What Causes Cancer?

Cancers are a broad group of diseases and accordingly have a wide range of causes. Each cancer is different according to its biology and pathophysiology. All animals and even plants are susceptible to cancers.

Cancer at the molecular level

The body is made up of trillions of living cells. These cells grow, divide, and die in an orderly fashion. This process is tightly regulated and is controlled by the DNA machinery within the cell. In a baby or a child normal cells divide rapidly to allow for growth. After the person becomes an adult, most cells divide only to replace worn-out or dying cells or to repair injuries.

When cells of the body at a particular site start to grow out of control, they may become cancerous. Cancer cell growth is different from normal cell growth. Instead of dying, cancer cells continue to grow and form new, abnormal cells. In addition, these cells can also invade other tissues. This is a property that normal cells do not possess.

Dividing cancer cells by ©Juan Gaertner / Shutterstock.com

Cancer cells originate from normal cells when their DNA (deoxyribonucleic acid) or blue prints within the cell nucleus is damaged. DNA is in every cell and it directs all the cell’s actions, growth, death, protein synthesis etc. when DNA is damaged in a normal cell the cell either repairs the damage or the cell dies.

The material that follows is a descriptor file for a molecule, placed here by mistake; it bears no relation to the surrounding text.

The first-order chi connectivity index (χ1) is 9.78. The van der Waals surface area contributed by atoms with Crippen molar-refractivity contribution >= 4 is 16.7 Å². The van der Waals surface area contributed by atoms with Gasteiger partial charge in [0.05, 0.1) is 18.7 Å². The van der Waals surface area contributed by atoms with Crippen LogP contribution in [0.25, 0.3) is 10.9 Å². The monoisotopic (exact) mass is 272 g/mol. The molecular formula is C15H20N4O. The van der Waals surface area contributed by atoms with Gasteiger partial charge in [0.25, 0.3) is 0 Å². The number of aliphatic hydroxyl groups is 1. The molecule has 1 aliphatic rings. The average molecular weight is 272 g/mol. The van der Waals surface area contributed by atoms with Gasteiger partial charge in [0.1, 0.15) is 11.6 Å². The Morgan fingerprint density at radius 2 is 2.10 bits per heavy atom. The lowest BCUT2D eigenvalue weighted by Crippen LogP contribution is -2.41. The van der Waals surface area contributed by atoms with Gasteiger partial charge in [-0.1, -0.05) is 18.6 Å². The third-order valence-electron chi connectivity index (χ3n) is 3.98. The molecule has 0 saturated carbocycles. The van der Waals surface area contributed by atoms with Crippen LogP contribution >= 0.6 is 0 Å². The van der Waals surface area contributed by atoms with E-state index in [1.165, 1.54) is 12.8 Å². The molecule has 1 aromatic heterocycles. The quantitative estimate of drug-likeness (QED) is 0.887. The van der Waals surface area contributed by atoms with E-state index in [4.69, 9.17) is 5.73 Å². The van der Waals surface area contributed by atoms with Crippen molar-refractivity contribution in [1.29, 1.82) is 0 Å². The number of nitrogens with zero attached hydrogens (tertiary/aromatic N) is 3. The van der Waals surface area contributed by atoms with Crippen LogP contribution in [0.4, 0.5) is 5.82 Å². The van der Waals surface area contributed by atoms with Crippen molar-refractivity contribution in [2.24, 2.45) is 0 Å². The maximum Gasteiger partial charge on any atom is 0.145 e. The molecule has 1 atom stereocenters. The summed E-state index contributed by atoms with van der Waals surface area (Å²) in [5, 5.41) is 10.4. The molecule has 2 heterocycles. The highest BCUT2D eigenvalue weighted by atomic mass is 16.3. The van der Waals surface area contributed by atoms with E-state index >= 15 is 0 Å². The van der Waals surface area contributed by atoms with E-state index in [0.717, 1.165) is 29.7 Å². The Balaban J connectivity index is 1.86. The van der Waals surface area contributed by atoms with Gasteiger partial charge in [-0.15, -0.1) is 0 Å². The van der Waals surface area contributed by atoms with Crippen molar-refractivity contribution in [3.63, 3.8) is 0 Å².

Normally, the body safeguards against cancer via numerous methods, such as: apoptosis or a process by which abnormal cells die on their own accord, helper molecules (some DNA polymerases), possibly senescence or aging, etc.

In cancer cells, the damaged DNA is not repaired, and the cell does not die. Instead it gives rise to more such abnormal cells with abnormal DNA. These new cells all have the same defective DNA of the original cancer cell.

DNA damage may be inherited from parents or may be a spontaneous problem that occurs during the lifetime of a person. This is called a mutation. DNA damage may also be triggered by exposure to certain environmental toxins such as those present in cigarette smoke. There are, however, multiple factors that may cause cancer and it is difficult to pin point an exact cause.

Mutations

Mutations may be:

  • Those in the error-correcting machinery of a cell. This may cause accumulation of errors rapidly in the cell and its progeny.
  • Those in signaling (endocrine) machinery of the cell. This leads transmission of the error signals to nearby healthy cells as well.
  • Those that allow the cells to migrate and disrupt more healthy cells away from the primary site of origin.
  • Those that make the cell immortal so that the abnormal cell refuses to die.

Risk factors for cancer

According to World Health Organization (WHO), common risk factors for cancer include:

  • Tobacco use
  • Alcohol use
  • Overweight and obesity
  • Dietary factors, including insufficient fruit and vegetable intake
  • Physical inactivity
  • Chronic infections from helicobacter pylori, hepatitis B virus (HBV), hepatitis C virus (HCV) and some types of human papilloma virus (HPV)
  • Environmental and occupational risks including ionizing and non-ionizing radiation

Cancer-causing agents

Agents that may cause cancer include:

Chemical carcinogens

Several chemicals and environmental toxins are responsible for changes in normal cellular DNA. Substances that cause DNA mutations are known as mutagens, and mutagens that cause cancers are known as carcinogens.